Garden Layout

SweetMissDaisy

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Hi-
I’m working on the layout for the garden I want to put in. I am currently growing some veggies in flower beds and on the patio, because the deer help themselves to everything else that isn’t behind deer fencing, so I want to finally put in an official plot of raised beds. I’d like to keep it about 16x20, because we are going to have to fence it in. What do you think of this layout design... ? I would like to be able to get my wagon through the middle of the garden, but not it’s necessary to take it down every isle.
E8D86D86-7DA4-4477-9DF1-55FEB57AE867.jpeg
 

digitS'

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Blueberries in corner?

You will have to train cucumbers UP.

Tomatoes ... what do you think of 4 instead of 6? They will also need careful staking and paths for lower left bed may disappear.

Steve :frow
 

Carol Dee

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Blueberries in corner?

You will have to train cucumbers UP.

Tomatoes ... what do you think of 4 instead of 6? They will also need careful staking and paths for lower left bed may disappear.

Steve :frow
I have seen pics of her last tomato set up. AMAZING. No worries about a path getting lost. ;)
 

so lucky

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Just wondering if the 4x4 beds would work better placed against the fence, and a little narrower, so you can reach all the way across. That would give you room for another bed, or a wider bed right there in the middle. I grow cukes on the fence, which works pretty well for me.
 

Carol Dee

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Just wondering if the 4x4 beds would work better placed against the fence, and a little narrower, so you can reach all the way across. That would give you room for another bed, or a wider bed right there in the middle. I grow cukes on the fence, which works pretty well for me.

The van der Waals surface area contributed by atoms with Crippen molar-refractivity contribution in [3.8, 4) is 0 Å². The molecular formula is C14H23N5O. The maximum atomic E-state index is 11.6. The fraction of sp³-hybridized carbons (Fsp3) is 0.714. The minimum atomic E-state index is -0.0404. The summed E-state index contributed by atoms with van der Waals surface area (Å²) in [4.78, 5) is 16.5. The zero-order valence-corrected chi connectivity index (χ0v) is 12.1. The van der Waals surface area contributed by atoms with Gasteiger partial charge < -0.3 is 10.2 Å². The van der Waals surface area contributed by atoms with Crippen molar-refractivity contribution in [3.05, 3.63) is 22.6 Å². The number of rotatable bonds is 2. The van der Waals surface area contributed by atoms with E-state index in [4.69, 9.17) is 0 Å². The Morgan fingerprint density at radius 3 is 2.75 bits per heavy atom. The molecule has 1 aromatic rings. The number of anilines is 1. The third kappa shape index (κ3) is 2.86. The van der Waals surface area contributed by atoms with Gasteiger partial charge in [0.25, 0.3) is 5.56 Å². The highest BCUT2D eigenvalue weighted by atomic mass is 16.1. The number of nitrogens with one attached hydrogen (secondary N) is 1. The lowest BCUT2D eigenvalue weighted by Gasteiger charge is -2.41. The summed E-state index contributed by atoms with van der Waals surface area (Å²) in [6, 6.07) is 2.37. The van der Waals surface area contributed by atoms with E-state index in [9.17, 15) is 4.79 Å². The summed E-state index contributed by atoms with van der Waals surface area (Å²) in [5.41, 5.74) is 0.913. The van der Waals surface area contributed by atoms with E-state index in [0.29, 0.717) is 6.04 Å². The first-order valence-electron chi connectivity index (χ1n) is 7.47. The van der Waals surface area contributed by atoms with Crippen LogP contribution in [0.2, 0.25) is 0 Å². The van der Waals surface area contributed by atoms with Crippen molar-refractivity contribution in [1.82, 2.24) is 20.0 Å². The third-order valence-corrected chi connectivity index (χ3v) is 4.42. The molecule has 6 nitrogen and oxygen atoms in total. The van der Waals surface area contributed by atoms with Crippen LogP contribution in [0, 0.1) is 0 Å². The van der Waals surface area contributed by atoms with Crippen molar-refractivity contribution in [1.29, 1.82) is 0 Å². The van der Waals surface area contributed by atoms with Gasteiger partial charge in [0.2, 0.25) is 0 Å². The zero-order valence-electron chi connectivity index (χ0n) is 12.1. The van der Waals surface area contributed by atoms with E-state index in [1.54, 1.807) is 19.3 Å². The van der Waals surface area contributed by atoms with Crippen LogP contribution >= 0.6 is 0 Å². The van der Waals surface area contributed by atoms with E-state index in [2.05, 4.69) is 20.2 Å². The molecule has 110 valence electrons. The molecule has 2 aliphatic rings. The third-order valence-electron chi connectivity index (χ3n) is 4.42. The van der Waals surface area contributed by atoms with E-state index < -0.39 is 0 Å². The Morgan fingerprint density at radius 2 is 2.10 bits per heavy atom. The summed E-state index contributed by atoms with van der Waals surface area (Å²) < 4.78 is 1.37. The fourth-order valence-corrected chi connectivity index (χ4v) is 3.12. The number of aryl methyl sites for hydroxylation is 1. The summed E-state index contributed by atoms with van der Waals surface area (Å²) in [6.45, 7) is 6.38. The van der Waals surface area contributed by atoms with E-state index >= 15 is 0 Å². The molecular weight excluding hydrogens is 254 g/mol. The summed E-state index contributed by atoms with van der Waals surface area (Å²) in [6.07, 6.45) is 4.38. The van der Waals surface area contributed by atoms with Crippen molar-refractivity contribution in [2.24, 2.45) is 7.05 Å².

Thinking with the deer if things are grown on the fence they will be able to snack on fruits that grow through.
 

Ridgerunner

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What are you using to make your raised beds? If it is 8' lumber I like the use of 3x5 and 4x4, that's efficient use of materials. But due to the thickness of the material neither inside nor outside dimensions will be 3x5. I used 2x12's for mine and had to take the thickness of the lumber into account in the layout and maintain my spacing. If you are using cinder blocks, bricks, or something else fairly thick you might want to take that thickness into account. (If I could start over I'd use 2x8's. I was concerned about drainage and it's not as bad as I thought.)

You only left 1' between the fence and your two outside 3x5's. Is that enough for you to bend down and work in there?

I'll throw this out for discussion. What do people think of 2' between the beds? I used a minimum of three feet for mine. Depending on what you plant, how you stake them and how yo prune them, several things like tomatoes, black eyed peas, cucumbers, squash, or beans can spread outside the bed boundaries. Will 2' wide strips be enough for access? I haven't tried 2' wide strips so no experience with them. I see Carol doesn't think it's an issue. I think it easily could be.